SURVEYING THE spacious synagogue interior of Newton Mearns Hebrew Congregation, David Links says it has a capacity of 500 — “enough to hold everyone who comes to shul in Glasgow on Shabbat”.
The 72-year-old Newton Mearns life president recalls that at the time of his barmitzvah in 1959, the city was home to five Jewish bakeries, nine kosher butchers, a Jewish poulterer and halfa-dozen delis.
Now provision for kosher shoppers is restricted to a solitary deli and some specialist sections in major supermarkets.
Mr Links also remembers growing up in a city of 13 synagogues. A process of closures and amalgamations has reduced that number by more than half. As well as Newton Mearns, there are now just Giffnock and Newlands, Glasgow Reform and the city centre Garnethill, plus a Lubavitch congregation.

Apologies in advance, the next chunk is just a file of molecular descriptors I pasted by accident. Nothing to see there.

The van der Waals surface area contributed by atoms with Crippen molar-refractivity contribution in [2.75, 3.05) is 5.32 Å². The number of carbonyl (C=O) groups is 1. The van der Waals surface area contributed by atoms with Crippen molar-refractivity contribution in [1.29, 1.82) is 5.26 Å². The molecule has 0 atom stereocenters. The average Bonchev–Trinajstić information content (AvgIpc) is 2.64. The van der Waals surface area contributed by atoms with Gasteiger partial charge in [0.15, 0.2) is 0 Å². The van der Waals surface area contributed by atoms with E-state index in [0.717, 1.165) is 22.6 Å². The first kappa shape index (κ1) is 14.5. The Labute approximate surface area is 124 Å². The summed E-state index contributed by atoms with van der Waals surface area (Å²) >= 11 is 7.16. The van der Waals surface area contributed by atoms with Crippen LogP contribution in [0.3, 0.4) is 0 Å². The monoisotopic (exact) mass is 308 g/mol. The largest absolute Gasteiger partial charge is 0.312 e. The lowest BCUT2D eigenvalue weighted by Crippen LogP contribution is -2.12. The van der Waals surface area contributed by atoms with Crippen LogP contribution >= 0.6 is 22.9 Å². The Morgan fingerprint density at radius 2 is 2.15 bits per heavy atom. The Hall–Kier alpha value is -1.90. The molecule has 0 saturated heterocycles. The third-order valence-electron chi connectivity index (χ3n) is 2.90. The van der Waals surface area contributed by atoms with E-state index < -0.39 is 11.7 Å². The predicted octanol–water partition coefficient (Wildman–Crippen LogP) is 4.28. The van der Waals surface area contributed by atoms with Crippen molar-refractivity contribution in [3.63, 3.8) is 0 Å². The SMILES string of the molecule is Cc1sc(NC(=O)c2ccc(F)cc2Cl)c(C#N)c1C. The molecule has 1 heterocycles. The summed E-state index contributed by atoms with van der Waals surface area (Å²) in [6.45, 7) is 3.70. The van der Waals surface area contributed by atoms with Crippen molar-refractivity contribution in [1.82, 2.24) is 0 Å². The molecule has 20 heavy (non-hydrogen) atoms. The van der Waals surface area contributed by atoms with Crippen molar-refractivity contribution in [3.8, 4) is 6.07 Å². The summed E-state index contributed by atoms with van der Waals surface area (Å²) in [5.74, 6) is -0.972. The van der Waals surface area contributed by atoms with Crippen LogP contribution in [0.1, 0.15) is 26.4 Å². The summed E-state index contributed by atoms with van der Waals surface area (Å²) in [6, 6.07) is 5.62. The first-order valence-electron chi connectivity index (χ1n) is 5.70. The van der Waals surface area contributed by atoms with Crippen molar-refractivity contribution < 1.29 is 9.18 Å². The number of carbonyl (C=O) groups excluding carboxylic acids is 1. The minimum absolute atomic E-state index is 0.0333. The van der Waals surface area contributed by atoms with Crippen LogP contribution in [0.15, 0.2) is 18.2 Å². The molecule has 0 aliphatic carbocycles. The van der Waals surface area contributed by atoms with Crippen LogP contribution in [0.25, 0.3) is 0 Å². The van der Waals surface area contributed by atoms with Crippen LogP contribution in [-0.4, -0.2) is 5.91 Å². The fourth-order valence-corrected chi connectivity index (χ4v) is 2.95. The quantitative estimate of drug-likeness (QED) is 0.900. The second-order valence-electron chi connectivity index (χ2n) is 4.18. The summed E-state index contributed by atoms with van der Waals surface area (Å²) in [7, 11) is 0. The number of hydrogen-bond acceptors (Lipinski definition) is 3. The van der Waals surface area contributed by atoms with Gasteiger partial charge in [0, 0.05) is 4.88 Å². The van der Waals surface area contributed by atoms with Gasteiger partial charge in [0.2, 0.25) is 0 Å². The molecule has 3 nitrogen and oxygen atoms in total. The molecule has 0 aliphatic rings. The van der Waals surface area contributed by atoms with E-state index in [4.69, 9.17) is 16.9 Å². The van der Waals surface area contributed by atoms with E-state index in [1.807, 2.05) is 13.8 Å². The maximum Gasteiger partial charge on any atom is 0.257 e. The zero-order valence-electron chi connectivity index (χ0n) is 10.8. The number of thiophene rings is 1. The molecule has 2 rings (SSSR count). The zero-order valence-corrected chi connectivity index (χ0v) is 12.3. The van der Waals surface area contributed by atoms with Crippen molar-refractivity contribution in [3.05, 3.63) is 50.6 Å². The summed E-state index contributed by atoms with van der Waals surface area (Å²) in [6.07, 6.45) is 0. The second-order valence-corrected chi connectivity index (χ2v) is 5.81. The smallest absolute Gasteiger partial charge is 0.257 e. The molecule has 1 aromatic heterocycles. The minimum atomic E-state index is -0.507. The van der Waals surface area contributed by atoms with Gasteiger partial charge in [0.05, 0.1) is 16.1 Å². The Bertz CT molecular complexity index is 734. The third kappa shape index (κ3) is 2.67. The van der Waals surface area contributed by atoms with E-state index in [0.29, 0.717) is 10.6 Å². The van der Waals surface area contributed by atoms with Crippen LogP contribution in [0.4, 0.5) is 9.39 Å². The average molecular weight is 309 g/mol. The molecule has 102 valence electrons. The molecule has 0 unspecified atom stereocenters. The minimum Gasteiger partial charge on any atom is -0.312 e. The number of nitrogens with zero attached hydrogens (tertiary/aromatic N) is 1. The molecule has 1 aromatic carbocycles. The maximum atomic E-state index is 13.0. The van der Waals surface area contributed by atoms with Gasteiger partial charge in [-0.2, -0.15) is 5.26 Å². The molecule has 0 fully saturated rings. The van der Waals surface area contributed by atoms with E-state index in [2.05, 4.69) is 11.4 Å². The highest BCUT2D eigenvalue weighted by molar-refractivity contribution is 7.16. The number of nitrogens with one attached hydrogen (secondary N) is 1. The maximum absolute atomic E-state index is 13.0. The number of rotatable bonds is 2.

The last Scottish Census suggested a Glasgow Jewish population of under 4,000 — the community numbered 16,000 in 1960s’ heyday.
The true current figure could be as much as 50 per cent higher, given the estimates of Jews who did not state their religion on the Census form and the arrival of a number of Israeli families.
But even the most optimistic slant on numerical strength cannot dis- guise the dilemma encapsulated by Mr Links. “The community has shrunk but we still have the infrastructure of a larger community.”
That infrastructure includes a highly regarded Jewish primary school, Calderwood Lodge, which in 2017 moved to a shared site with a Catholic school in Newton Mearns, bringing it into the heart of the Jewish community. The timing was apposite, given that in recent years there has been a migration from Giffnock to Newton Mearns, a few miles away.
Major communal charities are represented in the city, as are the Zionist youth movements and Maccabi, and there are three welfare organisations.
Yet the only current rabbi among the mainstream Orthodox and Reform communities is the long-serving Moshe Rubin at Giffnock and Newlands.